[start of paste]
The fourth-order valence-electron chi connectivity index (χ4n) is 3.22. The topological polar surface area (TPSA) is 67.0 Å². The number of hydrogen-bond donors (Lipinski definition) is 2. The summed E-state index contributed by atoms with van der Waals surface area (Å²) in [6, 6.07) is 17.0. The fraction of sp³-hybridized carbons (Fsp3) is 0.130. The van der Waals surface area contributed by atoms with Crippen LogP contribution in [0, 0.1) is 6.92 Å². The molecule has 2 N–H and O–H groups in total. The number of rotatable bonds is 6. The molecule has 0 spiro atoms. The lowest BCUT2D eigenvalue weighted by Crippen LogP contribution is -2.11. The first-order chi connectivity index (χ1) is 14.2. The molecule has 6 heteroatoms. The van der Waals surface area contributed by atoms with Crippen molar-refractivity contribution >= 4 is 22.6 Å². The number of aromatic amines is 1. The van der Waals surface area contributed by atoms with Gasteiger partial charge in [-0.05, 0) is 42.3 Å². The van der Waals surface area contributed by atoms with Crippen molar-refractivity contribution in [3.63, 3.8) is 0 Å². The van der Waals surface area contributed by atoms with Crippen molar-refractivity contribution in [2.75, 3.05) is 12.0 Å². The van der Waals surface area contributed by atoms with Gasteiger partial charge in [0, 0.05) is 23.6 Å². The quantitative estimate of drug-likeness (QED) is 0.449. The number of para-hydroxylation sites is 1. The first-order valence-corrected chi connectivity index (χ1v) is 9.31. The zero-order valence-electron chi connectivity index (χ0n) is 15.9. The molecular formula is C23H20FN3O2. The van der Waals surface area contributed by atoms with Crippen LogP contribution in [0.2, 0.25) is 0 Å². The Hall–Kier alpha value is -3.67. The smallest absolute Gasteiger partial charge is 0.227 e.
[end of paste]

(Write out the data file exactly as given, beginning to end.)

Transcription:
The fourth-order valence-electron chi connectivity index (χ4n) is 3.22. The topological polar surface area (TPSA) is 67.0 Å². The number of hydrogen-bond donors (Lipinski definition) is 2. The summed E-state index contributed by atoms with van der Waals surface area (Å²) in [6, 6.07) is 17.0. The fraction of sp³-hybridized carbons (Fsp3) is 0.130. The van der Waals surface area contributed by atoms with Crippen LogP contribution in [0, 0.1) is 6.92 Å². The molecule has 2 N–H and O–H groups in total. The number of rotatable bonds is 6. The molecule has 0 spiro atoms. The lowest BCUT2D eigenvalue weighted by Crippen LogP contribution is -2.11. The first-order chi connectivity index (χ1) is 14.2. The molecule has 6 heteroatoms. The van der Waals surface area contributed by atoms with Crippen molar-refractivity contribution >= 4 is 22.6 Å². The number of aromatic amines is 1. The van der Waals surface area contributed by atoms with Gasteiger partial charge in [-0.05, 0) is 42.3 Å². The van der Waals surface area contributed by atoms with Crippen molar-refractivity contribution in [3.63, 3.8) is 0 Å². The van der Waals surface area contributed by atoms with Crippen molar-refractivity contribution in [2.75, 3.05) is 12.0 Å². The van der Waals surface area contributed by atoms with Gasteiger partial charge in [0, 0.05) is 23.6 Å². The quantitative estimate of drug-likeness (QED) is 0.449. The number of para-hydroxylation sites is 1. The first-order valence-corrected chi connectivity index (χ1v) is 9.31. The zero-order valence-electron chi connectivity index (χ0n) is 15.9. The molecular formula is C23H20FN3O2. The van der Waals surface area contributed by atoms with Crippen LogP contribution in [0.2, 0.25) is 0 Å². The Hall–Kier alpha value is -3.67. The smallest absolute Gasteiger partial charge is 0.227 e.